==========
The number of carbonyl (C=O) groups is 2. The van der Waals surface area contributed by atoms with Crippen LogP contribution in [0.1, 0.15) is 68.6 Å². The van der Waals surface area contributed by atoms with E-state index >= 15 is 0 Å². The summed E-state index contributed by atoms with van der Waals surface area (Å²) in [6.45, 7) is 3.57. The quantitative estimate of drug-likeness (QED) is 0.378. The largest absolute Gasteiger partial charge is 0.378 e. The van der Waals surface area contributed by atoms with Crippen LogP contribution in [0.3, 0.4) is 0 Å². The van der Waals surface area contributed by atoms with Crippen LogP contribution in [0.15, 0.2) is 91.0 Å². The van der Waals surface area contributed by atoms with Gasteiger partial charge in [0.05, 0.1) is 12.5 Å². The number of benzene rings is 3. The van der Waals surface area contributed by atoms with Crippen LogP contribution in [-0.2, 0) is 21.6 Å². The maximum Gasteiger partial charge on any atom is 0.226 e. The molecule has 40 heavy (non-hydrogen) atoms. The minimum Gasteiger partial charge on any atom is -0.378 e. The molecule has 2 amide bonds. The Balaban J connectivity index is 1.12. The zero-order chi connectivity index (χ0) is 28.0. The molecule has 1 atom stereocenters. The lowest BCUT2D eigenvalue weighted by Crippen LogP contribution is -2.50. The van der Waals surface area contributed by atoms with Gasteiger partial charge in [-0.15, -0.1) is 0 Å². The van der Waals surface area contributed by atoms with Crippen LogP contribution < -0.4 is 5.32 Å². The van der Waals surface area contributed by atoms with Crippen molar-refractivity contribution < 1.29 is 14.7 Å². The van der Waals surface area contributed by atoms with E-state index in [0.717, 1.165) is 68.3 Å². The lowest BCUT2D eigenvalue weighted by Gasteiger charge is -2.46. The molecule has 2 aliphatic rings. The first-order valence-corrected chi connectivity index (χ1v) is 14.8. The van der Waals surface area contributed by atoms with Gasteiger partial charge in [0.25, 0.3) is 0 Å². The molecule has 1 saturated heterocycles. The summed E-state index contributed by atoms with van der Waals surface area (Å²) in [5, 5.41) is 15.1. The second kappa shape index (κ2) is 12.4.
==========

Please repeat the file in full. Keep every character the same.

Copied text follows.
The number of carbonyl (C=O) groups is 2. The van der Waals surface area contributed by atoms with Crippen LogP contribution in [0.1, 0.15) is 68.6 Å². The van der Waals surface area contributed by atoms with E-state index >= 15 is 0 Å². The summed E-state index contributed by atoms with van der Waals surface area (Å²) in [6.45, 7) is 3.57. The quantitative estimate of drug-likeness (QED) is 0.378. The largest absolute Gasteiger partial charge is 0.378 e. The van der Waals surface area contributed by atoms with Crippen LogP contribution in [0.3, 0.4) is 0 Å². The van der Waals surface area contributed by atoms with Crippen LogP contribution in [0.15, 0.2) is 91.0 Å². The van der Waals surface area contributed by atoms with Gasteiger partial charge in [0.05, 0.1) is 12.5 Å². The number of benzene rings is 3. The van der Waals surface area contributed by atoms with Crippen LogP contribution in [-0.2, 0) is 21.6 Å². The maximum Gasteiger partial charge on any atom is 0.226 e. The molecule has 40 heavy (non-hydrogen) atoms. The minimum Gasteiger partial charge on any atom is -0.378 e. The molecule has 2 amide bonds. The Balaban J connectivity index is 1.12. The zero-order chi connectivity index (χ0) is 28.0. The molecule has 1 atom stereocenters. The lowest BCUT2D eigenvalue weighted by Crippen LogP contribution is -2.50. The van der Waals surface area contributed by atoms with Gasteiger partial charge in [-0.15, -0.1) is 0 Å². The van der Waals surface area contributed by atoms with Crippen LogP contribution < -0.4 is 5.32 Å². The van der Waals surface area contributed by atoms with Crippen molar-refractivity contribution < 1.29 is 14.7 Å². The van der Waals surface area contributed by atoms with E-state index in [0.717, 1.165) is 68.3 Å². The lowest BCUT2D eigenvalue weighted by Gasteiger charge is -2.46. The molecule has 2 aliphatic rings. The first-order valence-corrected chi connectivity index (χ1v) is 14.8. The van der Waals surface area contributed by atoms with Gasteiger partial charge in [0.25, 0.3) is 0 Å². The molecule has 1 saturated heterocycles. The summed E-state index contributed by atoms with van der Waals surface area (Å²) in [5, 5.41) is 15.1. The second kappa shape index (κ2) is 12.4.